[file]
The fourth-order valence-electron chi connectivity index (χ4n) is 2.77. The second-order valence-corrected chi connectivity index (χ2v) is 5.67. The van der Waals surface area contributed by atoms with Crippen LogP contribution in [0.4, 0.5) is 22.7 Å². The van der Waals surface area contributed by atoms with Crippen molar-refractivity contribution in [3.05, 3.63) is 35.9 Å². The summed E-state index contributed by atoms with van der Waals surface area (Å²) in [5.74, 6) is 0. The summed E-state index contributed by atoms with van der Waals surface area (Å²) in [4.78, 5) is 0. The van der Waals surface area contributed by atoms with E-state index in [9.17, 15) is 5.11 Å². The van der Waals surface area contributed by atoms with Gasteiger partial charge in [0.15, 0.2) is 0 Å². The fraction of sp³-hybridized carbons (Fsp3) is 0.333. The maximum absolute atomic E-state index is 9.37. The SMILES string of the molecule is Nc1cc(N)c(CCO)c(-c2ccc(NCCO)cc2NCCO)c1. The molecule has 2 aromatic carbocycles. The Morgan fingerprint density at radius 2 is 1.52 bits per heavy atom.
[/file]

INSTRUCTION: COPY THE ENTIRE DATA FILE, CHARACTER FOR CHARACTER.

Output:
The fourth-order valence-electron chi connectivity index (χ4n) is 2.77. The second-order valence-corrected chi connectivity index (χ2v) is 5.67. The van der Waals surface area contributed by atoms with Crippen LogP contribution in [0.4, 0.5) is 22.7 Å². The van der Waals surface area contributed by atoms with Crippen molar-refractivity contribution in [3.05, 3.63) is 35.9 Å². The summed E-state index contributed by atoms with van der Waals surface area (Å²) in [5.74, 6) is 0. The summed E-state index contributed by atoms with van der Waals surface area (Å²) in [4.78, 5) is 0. The van der Waals surface area contributed by atoms with E-state index in [9.17, 15) is 5.11 Å². The van der Waals surface area contributed by atoms with Gasteiger partial charge in [0.15, 0.2) is 0 Å². The fraction of sp³-hybridized carbons (Fsp3) is 0.333. The maximum absolute atomic E-state index is 9.37. The SMILES string of the molecule is Nc1cc(N)c(CCO)c(-c2ccc(NCCO)cc2NCCO)c1. The molecule has 2 aromatic carbocycles. The Morgan fingerprint density at radius 2 is 1.52 bits per heavy atom.